This is one of the very finest of autobiographies. Theodore Roosevelt writes with style and elan. He thinks profoundly, and he presents his own moral views with great vigor. Some of passages reflecting his experiences as a rancher in North Dakota - whose range extended into Montana - would have been exciting to read even if included in collections of the most popular western fiction ever written. Had such authors written them, the adventures he recalls in these passages would have enhanced the reputations of famed writers such as Zane Grey or Bret Harte, Louis L'Amour or even the great modern masters of historical Western lore such as Noel M. Loomis or Larry McMurtry. The days he recalls are those during which the West was as wild as it ever became.
His political experiences especially as a reformer intent on overcoming corruption wherever he found it also are detailed in these pages. They truly are historically important.
His experiences as Police Commissioner are revealing and because of them it is easy to understand why his picture hangs on the wall of the office of Police Commissioner (portrayed by Tom Selleck) in the currently popular TV series BLUE BLOODS.
The Theodore Roosevelt advocacy for women's suffrage and for thoroughly equal rights for women is wonderfully presented in his inclusion of his exchange of letters with a 45 year old woman who had given birth to nine children and reared them all only to find that her conscientious devotion to her family had put her at a disadvantage. It had limited her exposure to many exciting influences and made her believe she had become "boring" to her husband and even her own children. In her letters, perhaps in reaction to the fact that he was nominated for the Medal of Honor for his actions as a warrior who was constantly exposed to enemy fire while leading his Rough Riders (from the front rather than from the rear) in Cuba during the Spanish-American War, she addressed him as Colonel Roosevelt rather than President Roosevelt.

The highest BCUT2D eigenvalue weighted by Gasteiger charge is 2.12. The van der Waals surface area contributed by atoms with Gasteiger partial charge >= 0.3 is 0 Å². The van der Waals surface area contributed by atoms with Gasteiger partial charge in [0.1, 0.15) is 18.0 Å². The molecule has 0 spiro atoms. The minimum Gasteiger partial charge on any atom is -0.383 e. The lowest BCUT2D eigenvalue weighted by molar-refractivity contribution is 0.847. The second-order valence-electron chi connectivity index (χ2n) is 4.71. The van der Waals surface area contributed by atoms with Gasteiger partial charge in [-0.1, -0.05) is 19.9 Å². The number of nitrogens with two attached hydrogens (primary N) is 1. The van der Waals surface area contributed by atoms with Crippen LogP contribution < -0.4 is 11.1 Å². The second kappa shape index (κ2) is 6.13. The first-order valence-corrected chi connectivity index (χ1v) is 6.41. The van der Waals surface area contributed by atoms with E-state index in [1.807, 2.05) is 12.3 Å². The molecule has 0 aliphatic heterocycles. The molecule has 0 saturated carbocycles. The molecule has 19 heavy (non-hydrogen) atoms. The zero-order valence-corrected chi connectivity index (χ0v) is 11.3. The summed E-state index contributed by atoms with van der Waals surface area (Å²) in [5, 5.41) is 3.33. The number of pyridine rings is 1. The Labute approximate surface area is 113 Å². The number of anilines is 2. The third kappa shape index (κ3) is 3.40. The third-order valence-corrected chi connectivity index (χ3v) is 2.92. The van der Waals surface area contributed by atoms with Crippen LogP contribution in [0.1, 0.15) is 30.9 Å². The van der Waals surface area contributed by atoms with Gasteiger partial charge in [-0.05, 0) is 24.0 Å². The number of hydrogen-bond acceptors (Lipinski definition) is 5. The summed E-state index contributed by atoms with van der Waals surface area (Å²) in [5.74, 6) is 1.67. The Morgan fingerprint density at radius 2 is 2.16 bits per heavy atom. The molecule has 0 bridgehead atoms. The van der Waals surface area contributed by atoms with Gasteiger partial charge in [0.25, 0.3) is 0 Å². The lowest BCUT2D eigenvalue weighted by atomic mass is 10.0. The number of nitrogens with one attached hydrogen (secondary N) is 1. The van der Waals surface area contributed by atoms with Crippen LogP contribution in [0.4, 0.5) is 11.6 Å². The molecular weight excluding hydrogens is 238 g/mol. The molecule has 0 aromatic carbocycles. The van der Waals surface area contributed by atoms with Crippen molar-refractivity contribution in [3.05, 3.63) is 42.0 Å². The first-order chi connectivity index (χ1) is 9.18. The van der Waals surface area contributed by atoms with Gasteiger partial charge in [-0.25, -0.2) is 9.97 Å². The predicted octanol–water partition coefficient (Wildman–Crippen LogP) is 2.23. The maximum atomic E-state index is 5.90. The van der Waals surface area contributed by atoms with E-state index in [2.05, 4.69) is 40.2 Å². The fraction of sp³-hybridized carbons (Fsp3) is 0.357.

In this fine book, Roosevelt details his political experiences, including his reluctance to become McKinley's vice president. In this way he reveals the clarity with which he perceived how the opponents and rivals he had made as governor of New York were active in forcing the issue.
When McKinley was killed just six months into that four-year term, Roosevelt refused to make wholesale organizational changes , but actually advanced McKinley's policies.
As a naturalist and president he became one of the greatest and most able conservationist who ever lived. He had camped with John Muir and had lived a life compatible with the kind of conservation work that he undertook as president . He created the Forest Service. He allocated vast areas for national parks and set up systems of special protection for other primal locations. He set aside at least five vast wilderness areas as national parks and protected dozen more as wild-life refuges and safe areas. He launched preliminary efforts that later influenced BLM policies that preserved much that the nation and the culture otherwise might have lost.
As everyone knows, under his administration and by virtue of his efforts, the U.S. took over from the French and built the Panama Canal. He negotiated the peace that ended the Japanese-Russian war and for that effort was awarded the Nobel Prize.
There is no question that he is a talented writer and that he lived a life worth recording. Some passages in this fine book may seem too detailed and unnecessarily defensive, but for readers interested in the political history of one of the most generous, tough-minded, culturally useful and beneficial of our presidents it is or contains a moral vein that rivals in purity and worth all the legendary ores of the Comstock Lode. It is well worth the efforts to mine it.
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